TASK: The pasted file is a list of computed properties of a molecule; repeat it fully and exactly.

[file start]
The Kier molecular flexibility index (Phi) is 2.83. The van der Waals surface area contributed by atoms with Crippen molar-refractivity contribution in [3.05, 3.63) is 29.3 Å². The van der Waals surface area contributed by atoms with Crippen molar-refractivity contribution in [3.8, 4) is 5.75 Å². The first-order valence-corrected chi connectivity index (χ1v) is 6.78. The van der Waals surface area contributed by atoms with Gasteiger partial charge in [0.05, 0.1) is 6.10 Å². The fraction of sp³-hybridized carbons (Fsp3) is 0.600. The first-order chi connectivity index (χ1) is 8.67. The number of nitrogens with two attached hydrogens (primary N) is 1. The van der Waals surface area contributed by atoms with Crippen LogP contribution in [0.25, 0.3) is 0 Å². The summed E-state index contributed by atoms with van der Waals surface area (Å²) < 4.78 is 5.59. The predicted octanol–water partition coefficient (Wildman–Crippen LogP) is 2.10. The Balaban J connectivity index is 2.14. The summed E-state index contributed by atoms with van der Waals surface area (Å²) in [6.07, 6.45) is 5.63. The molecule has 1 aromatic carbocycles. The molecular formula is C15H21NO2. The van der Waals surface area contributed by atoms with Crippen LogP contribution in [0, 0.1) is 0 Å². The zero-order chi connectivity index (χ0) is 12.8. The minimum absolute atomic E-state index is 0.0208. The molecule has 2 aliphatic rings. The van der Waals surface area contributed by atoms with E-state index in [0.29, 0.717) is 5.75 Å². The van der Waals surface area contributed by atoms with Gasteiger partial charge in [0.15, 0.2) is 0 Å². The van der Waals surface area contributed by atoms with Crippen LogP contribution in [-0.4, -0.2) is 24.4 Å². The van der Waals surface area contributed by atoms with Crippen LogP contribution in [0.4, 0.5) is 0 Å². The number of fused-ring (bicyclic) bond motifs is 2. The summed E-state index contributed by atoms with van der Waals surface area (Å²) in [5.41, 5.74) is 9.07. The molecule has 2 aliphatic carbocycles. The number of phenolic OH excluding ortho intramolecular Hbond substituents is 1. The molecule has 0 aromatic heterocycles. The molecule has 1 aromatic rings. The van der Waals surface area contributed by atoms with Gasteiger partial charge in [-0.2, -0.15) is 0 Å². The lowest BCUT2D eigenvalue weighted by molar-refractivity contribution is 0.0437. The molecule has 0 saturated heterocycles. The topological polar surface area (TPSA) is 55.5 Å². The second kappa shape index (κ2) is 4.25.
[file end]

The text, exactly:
The Kier molecular flexibility index (Phi) is 2.83. The van der Waals surface area contributed by atoms with Crippen molar-refractivity contribution in [3.05, 3.63) is 29.3 Å². The van der Waals surface area contributed by atoms with Crippen molar-refractivity contribution in [3.8, 4) is 5.75 Å². The first-order valence-corrected chi connectivity index (χ1v) is 6.78. The van der Waals surface area contributed by atoms with Gasteiger partial charge in [0.05, 0.1) is 6.10 Å². The fraction of sp³-hybridized carbons (Fsp3) is 0.600. The first-order chi connectivity index (χ1) is 8.67. The number of nitrogens with two attached hydrogens (primary N) is 1. The van der Waals surface area contributed by atoms with Crippen LogP contribution in [0.25, 0.3) is 0 Å². The summed E-state index contributed by atoms with van der Waals surface area (Å²) < 4.78 is 5.59. The predicted octanol–water partition coefficient (Wildman–Crippen LogP) is 2.10. The Balaban J connectivity index is 2.14. The summed E-state index contributed by atoms with van der Waals surface area (Å²) in [6.07, 6.45) is 5.63. The molecule has 1 aromatic carbocycles. The molecular formula is C15H21NO2. The van der Waals surface area contributed by atoms with Crippen LogP contribution in [0, 0.1) is 0 Å². The zero-order chi connectivity index (χ0) is 12.8. The minimum absolute atomic E-state index is 0.0208. The molecule has 2 aliphatic rings. The van der Waals surface area contributed by atoms with E-state index in [0.29, 0.717) is 5.75 Å². The van der Waals surface area contributed by atoms with Gasteiger partial charge in [0.15, 0.2) is 0 Å². The van der Waals surface area contributed by atoms with Crippen LogP contribution in [-0.4, -0.2) is 24.4 Å². The van der Waals surface area contributed by atoms with Crippen LogP contribution in [0.4, 0.5) is 0 Å². The number of fused-ring (bicyclic) bond motifs is 2. The summed E-state index contributed by atoms with van der Waals surface area (Å²) in [5.41, 5.74) is 9.07. The molecule has 2 aliphatic carbocycles. The number of phenolic OH excluding ortho intramolecular Hbond substituents is 1. The molecule has 0 aromatic heterocycles. The molecule has 1 aromatic rings. The van der Waals surface area contributed by atoms with Gasteiger partial charge in [-0.2, -0.15) is 0 Å². The lowest BCUT2D eigenvalue weighted by molar-refractivity contribution is 0.0437. The molecule has 0 saturated heterocycles. The topological polar surface area (TPSA) is 55.5 Å². The second kappa shape index (κ2) is 4.25.